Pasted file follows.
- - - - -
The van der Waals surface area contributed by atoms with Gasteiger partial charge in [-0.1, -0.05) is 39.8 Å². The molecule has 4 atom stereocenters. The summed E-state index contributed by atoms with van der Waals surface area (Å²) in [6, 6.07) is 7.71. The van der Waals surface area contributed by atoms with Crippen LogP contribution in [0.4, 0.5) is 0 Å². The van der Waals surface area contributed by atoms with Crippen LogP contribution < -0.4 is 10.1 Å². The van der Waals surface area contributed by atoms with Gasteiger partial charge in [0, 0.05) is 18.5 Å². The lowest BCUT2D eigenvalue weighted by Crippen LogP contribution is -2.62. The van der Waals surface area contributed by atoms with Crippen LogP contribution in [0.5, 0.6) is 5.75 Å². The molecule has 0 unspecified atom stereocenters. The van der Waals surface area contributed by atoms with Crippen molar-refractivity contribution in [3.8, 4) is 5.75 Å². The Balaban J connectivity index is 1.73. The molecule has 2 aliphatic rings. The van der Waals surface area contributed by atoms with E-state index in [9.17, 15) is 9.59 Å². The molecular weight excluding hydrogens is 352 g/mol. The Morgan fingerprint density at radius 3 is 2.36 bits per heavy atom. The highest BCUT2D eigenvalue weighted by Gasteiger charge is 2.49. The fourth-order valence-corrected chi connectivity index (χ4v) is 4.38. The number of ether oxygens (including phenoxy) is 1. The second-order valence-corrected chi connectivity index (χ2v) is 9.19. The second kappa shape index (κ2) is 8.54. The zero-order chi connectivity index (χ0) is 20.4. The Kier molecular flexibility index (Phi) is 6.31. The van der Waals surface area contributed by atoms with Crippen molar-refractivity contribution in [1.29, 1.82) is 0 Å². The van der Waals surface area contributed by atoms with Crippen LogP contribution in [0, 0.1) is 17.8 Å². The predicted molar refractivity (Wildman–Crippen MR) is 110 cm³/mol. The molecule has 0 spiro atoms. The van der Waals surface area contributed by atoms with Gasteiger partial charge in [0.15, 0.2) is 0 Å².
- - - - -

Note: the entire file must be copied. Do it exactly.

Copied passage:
The van der Waals surface area contributed by atoms with Gasteiger partial charge in [-0.1, -0.05) is 39.8 Å². The molecule has 4 atom stereocenters. The summed E-state index contributed by atoms with van der Waals surface area (Å²) in [6, 6.07) is 7.71. The van der Waals surface area contributed by atoms with Crippen LogP contribution in [0.4, 0.5) is 0 Å². The van der Waals surface area contributed by atoms with Crippen LogP contribution < -0.4 is 10.1 Å². The van der Waals surface area contributed by atoms with Gasteiger partial charge in [0, 0.05) is 18.5 Å². The lowest BCUT2D eigenvalue weighted by Crippen LogP contribution is -2.62. The van der Waals surface area contributed by atoms with Crippen LogP contribution in [0.5, 0.6) is 5.75 Å². The molecule has 0 unspecified atom stereocenters. The van der Waals surface area contributed by atoms with Crippen molar-refractivity contribution in [3.8, 4) is 5.75 Å². The Balaban J connectivity index is 1.73. The molecule has 2 aliphatic rings. The van der Waals surface area contributed by atoms with E-state index in [9.17, 15) is 9.59 Å². The molecular weight excluding hydrogens is 352 g/mol. The Morgan fingerprint density at radius 3 is 2.36 bits per heavy atom. The highest BCUT2D eigenvalue weighted by Gasteiger charge is 2.49. The fourth-order valence-corrected chi connectivity index (χ4v) is 4.38. The number of ether oxygens (including phenoxy) is 1. The second-order valence-corrected chi connectivity index (χ2v) is 9.19. The second kappa shape index (κ2) is 8.54. The zero-order chi connectivity index (χ0) is 20.4. The Kier molecular flexibility index (Phi) is 6.31. The van der Waals surface area contributed by atoms with Crippen molar-refractivity contribution in [1.29, 1.82) is 0 Å². The van der Waals surface area contributed by atoms with Crippen LogP contribution in [0, 0.1) is 17.8 Å². The predicted molar refractivity (Wildman–Crippen MR) is 110 cm³/mol. The molecule has 0 spiro atoms. The van der Waals surface area contributed by atoms with Gasteiger partial charge in [0.15, 0.2) is 0 Å².